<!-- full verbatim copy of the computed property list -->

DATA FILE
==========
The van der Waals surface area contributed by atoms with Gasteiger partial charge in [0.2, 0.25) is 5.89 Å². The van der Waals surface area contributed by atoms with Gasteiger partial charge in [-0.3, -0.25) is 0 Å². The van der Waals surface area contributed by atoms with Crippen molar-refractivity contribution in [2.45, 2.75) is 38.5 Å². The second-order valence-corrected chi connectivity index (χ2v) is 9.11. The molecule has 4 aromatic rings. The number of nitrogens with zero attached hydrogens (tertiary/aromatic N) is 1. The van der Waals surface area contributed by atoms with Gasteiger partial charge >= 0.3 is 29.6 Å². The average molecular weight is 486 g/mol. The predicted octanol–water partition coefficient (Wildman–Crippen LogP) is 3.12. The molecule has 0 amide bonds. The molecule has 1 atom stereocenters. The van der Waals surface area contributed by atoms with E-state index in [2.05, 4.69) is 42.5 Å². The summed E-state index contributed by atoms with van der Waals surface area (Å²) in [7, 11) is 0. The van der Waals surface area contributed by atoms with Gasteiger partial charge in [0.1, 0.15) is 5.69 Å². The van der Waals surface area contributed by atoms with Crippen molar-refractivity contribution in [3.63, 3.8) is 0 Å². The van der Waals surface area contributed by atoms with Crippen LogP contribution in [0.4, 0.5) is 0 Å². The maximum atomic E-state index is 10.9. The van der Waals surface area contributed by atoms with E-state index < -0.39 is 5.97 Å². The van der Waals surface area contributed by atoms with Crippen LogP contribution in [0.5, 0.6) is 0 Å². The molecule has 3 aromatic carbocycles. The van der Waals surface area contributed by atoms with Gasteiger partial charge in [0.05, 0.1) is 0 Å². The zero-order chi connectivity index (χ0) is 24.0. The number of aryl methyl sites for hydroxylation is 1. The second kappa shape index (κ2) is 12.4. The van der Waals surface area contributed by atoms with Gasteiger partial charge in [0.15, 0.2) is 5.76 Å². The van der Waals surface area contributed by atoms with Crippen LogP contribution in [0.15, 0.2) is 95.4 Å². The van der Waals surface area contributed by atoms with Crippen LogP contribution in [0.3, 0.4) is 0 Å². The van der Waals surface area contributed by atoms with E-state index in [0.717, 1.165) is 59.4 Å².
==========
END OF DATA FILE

The van der Waals surface area contributed by atoms with Gasteiger partial charge in [0.2, 0.25) is 5.89 Å². The van der Waals surface area contributed by atoms with Gasteiger partial charge in [-0.3, -0.25) is 0 Å². The van der Waals surface area contributed by atoms with Crippen molar-refractivity contribution in [2.45, 2.75) is 38.5 Å². The second-order valence-corrected chi connectivity index (χ2v) is 9.11. The molecule has 4 aromatic rings. The number of nitrogens with zero attached hydrogens (tertiary/aromatic N) is 1. The van der Waals surface area contributed by atoms with Gasteiger partial charge >= 0.3 is 29.6 Å². The average molecular weight is 486 g/mol. The predicted octanol–water partition coefficient (Wildman–Crippen LogP) is 3.12. The molecule has 0 amide bonds. The molecule has 1 atom stereocenters. The van der Waals surface area contributed by atoms with E-state index in [2.05, 4.69) is 42.5 Å². The summed E-state index contributed by atoms with van der Waals surface area (Å²) in [7, 11) is 0. The van der Waals surface area contributed by atoms with Gasteiger partial charge in [0.1, 0.15) is 5.69 Å². The van der Waals surface area contributed by atoms with Crippen molar-refractivity contribution in [3.63, 3.8) is 0 Å². The van der Waals surface area contributed by atoms with Crippen LogP contribution in [0.4, 0.5) is 0 Å². The maximum atomic E-state index is 10.9. The van der Waals surface area contributed by atoms with E-state index < -0.39 is 5.97 Å². The van der Waals surface area contributed by atoms with Crippen LogP contribution in [0.5, 0.6) is 0 Å². The molecule has 3 aromatic carbocycles. The van der Waals surface area contributed by atoms with Gasteiger partial charge in [0.05, 0.1) is 0 Å². The zero-order chi connectivity index (χ0) is 24.0. The number of aryl methyl sites for hydroxylation is 1. The second kappa shape index (κ2) is 12.4. The van der Waals surface area contributed by atoms with Gasteiger partial charge in [0.15, 0.2) is 5.76 Å². The van der Waals surface area contributed by atoms with Crippen LogP contribution in [0.15, 0.2) is 95.4 Å². The van der Waals surface area contributed by atoms with Crippen LogP contribution in [0.3, 0.4) is 0 Å². The van der Waals surface area contributed by atoms with E-state index in [0.717, 1.165) is 59.4 Å².